Project Report

In 2011, Mount St. Mary’s University (MSMU) was awarded a Major Research Instrumentation award to obtain a quantitative PCR System. This instrument has benefitted the research programs of multiple faculty members within the Science department, the undergraduate biology program, and an outreach program to high school students. One of the research laboratories being served by this project is that of Dr. Dana Ward. A major research focus of the Ward lab is in investigating the mechanisms that regulate vascular smooth muscle cell growth. Abnormal smooth muscle cell growth is a hallmark of many vascular diseases including pulmonary hypertension. Recent work in the Ward lab has focused on examining changes in gene expression in vascular smooth muscle cells isolated from normal patients vs. those with pulmonary hypertension. Using qPCR, Dr. Ward and her undergraduate research students have uncovered several major changes in gene expression in diseased cells. These findings are exciting in that they provide greater insight into the mechanisms that drive disease progression. Another research laboratory served by this project is that of Dr. Katy Dye. The Dye Lab focuses on the effect that virus infection has on cells and the activation of a set of molecular signals called the unfolded protein response. The response is stimulated when the cell’s protein production machinery is overloaded, as is often the case during viral infections. Recent work in the Dye laboratory focuses on determining whether this response is induced during the course of infection by Ebolavirus, a lethal hemorrhagic fever virus that is the focus of several anti-bioterrorism efforts. Dr. Dye and her student have completed pilot studies to optimize the qPCR techniques for her system. Ultimately, their findings may provide rationale for prevention and treatment of Ebolavirus infection, for which there is no FDA-approved cure. Use of this instrument is also vital to the research of Dr. Christine McCauslin. The McCauslin laboratory investigates the mechanisms that regulate inflammation and tissue repair. Initiating inflammation is essential for triggering tissue repair; however, uncontrolled inflammation can result in severe damage to tissues. Understanding these mechanisms is particularly important for understanding the damage and repair mechanisms at work in the brain during stroke. Dr. McCauslin and her undergraduate students have recently used qPCR to characterize gene expression changes during inflammation. Future experiments will utilize qPCR in a high throughput assay to identify specific genes that are important for regulating these processes. Not only do these projects advance the research within their respective fields, they have the dual purpose of undergraduate training. Undergraduate training is the major mission of our university and possessing the pPCR instrument allows us to address this mission in new and exciting ways. It exposes our students to modern instrumentation, helps to cultivate their scientific thinking and prepares them for future careers in STEM areas. In addition to the research pursuits made possible by the acquisition of the qPCR instrument, several educational initiatives have also benefitted. The Science department at MSMU recently redesigned the curriculum of the biology major to include a required Genetics course. With the acquisition of the qPCR instrument, we designed a qPCR laboratory module focused on the topic of inflammation, where students investigate changes in gene expression that result from treatment of immune cells with inflammatory chemicals. Because of the Genetics requirement for the biology major, 100% of our biology majors (excluding cases of transfer students) will now have experience with quantitatively analyzing gene expression. This is an exciting experience for students and a unique educational opportunity at the undergraduate level. We are drafting a manuscript to be submitted to a science education journal, so that we can share our qPCR lab module with other educators. In addition to undergraduate training, we have also employed the qPCR instrument in a program targeted to high school students. MASE (Mount Academy for Scientific Excellence) is a program that provides high school students with hands-on, inquiry based laboratory experience in molecular biology. The MASE curriculum is designed to allow students to ask questions regarding the processes that regulate inflammation at the molecular level and now include an experiment using qPCR. For all of the students, this experience represented their first exposure to qPCR and we believe that it has provided an invaluable training experience that will help prepare them for college-level courses. Obtaining the qPCR instrument has significantly enhanced the research and teaching abilities of faculty and students of MSMU. In the first year alone, we have had nearly 90 undergraduate students perform qPCR experiments either in a classroom setting or in a research laboratory to ask questions about gene expression in different experimental systems. We have additionally served over 20 high school students by enabling them to gain experience with qPCR technology. We look forward to continued implementation and expansion of our research and educational initiatives with this instrument.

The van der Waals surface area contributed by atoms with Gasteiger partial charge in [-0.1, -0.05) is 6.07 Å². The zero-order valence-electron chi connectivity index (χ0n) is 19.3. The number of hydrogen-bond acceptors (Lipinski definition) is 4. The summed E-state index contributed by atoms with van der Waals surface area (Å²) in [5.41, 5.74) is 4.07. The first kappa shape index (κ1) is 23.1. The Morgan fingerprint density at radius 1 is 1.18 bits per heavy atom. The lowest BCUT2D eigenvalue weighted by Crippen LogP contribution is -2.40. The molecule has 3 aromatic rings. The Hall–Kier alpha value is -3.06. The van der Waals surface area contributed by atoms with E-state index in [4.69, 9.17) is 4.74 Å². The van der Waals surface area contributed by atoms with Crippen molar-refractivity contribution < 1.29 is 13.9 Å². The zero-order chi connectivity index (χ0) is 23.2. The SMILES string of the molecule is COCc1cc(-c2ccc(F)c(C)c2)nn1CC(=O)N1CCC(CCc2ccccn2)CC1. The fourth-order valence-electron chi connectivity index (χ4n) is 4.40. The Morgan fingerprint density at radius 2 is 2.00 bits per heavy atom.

National Science Foundation (NSF)
Division of Biological Infrastructure (DBI)
Standard Grant (Standard)
Application #
Program Officer
Robert Fleischmann
Project Start
Project End
Budget Start
Budget End
Support Year
Fiscal Year
Total Cost
Indirect Cost
Mount St. Mary's University
United States
Zip Code